ANTHONY ROGERS-WRIGHT: Absolutely. I mean, you did it an excellent report a few months ago on the California wildfires, and the toxic air quality-

DHARNA NOOR: Thanks, Anthony.

ANTHONY ROGERS-WRIGHT: No, you’re welcome. And I think that–you know, and I was like, I want to talk to her. Because the one thing I wanted to say was that, you know, that toxic air quality that was a nuisance for some people is everyday life for people in frontline and so-called fenceline communities, right. They are breathing in air like that all the time. We’re talking about the Bay Area, specifically communities like Richmond.

So we have known for for decades now–I mean, go back to 1987 where the United Church of Christ under the leadership of Dr. Benjamin Chavis released a landmark report, Toxic Wastes and Race. And in this report it was proven that race, moreso than class, had to do with the situating of toxic facilities. So these facilities are literally putting communities of color–moreso communities of color and who happen to also be low wealth–in absolute and imminent danger. We know about communities that have monikers like Cancer Alley in the Gulf South. We see what’s happening to our Indigenous sisters and brothers all over the country, specifically in the Gulf South. The brave sisters and brothers who are fighting Kinder Morgan’s pipeline, Line 3 pipeline in Minnesota.

So we know for a fact, and we’re not being hyperbolic, that these fossil fuel infrastructure, as we like to say, hit communities of color first and worst. And it’s been this way since there was a fossil fuel industry. So this is specific. This is really white supremacy on steroids, if I’m being honest. This is environmental racism. And those aren’t hyperbolic terms. This is just the reality of the situation that the sooner we shut the industry down and these pieces of fossil fuel infrastructure down, we are going to be saving more lives, we are going to be reducing healthcare costs. So it’s all interconnected. It’s all intersectional. Climate change is a radical system of oppression that’s going to require a radical approach to address and eventually dismantle it.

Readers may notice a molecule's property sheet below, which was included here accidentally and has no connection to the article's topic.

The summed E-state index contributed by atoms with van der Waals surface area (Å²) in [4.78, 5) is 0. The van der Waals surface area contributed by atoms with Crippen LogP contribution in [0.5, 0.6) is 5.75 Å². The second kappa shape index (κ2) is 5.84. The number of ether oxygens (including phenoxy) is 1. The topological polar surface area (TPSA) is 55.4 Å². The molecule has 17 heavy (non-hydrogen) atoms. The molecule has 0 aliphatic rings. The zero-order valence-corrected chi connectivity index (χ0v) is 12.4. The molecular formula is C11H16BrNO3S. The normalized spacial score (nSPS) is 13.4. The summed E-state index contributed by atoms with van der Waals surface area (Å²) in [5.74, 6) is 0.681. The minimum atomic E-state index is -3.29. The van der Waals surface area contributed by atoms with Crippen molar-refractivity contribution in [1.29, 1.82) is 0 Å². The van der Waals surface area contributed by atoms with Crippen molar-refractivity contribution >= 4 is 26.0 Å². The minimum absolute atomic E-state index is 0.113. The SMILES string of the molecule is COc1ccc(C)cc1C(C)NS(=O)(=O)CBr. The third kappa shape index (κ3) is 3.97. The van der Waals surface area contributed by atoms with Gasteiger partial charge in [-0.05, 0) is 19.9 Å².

DHARNA NOOR: And some Indigenous organizers also backed this moratorium. Can you talk a little bit about the impact that this moratorium could have on Indigenous communities in Washington?

ANTHONY ROGERS-WRIGHT: Absolutely. I mean, we have seen time and time and time again that sovereign treaties have been broken by the various governments of the United States of America at the federal, state, and local levels. So this is a small step in returning the original sovereignty to the original people of what is now known as North America. And I would just say that anyone who’s listening to this that wishes to start a campaign that addresses fossil fuel infrastructure, if you’re not including the people who are indigenous to that land you’re actually doing a disservice to your to your movement and to your community. So it’s always a blessing and an honor to to work with the people who are indigenous to this land. And you know, it’s really unacceptable to not be in partnership with them, because they are also on the front lines of fossil fuel infrastructure, as it pertains not only to their health but also to their way of life. So we’re trying to defend that, as well.

DHARNA NOOR: The Fossil Free movement is up against so much, though, not only on the local stage but also the national stage, obviously. We have a former industry lobbyist heading up the EPA; proposals for the Select Committee on the Green New Deal were shut down. Talk about how in the face of all of this opposition, all this monied opposition, organizers like you can ensure that this doesn’t just become the six month moratorium that fizzles out after that six months.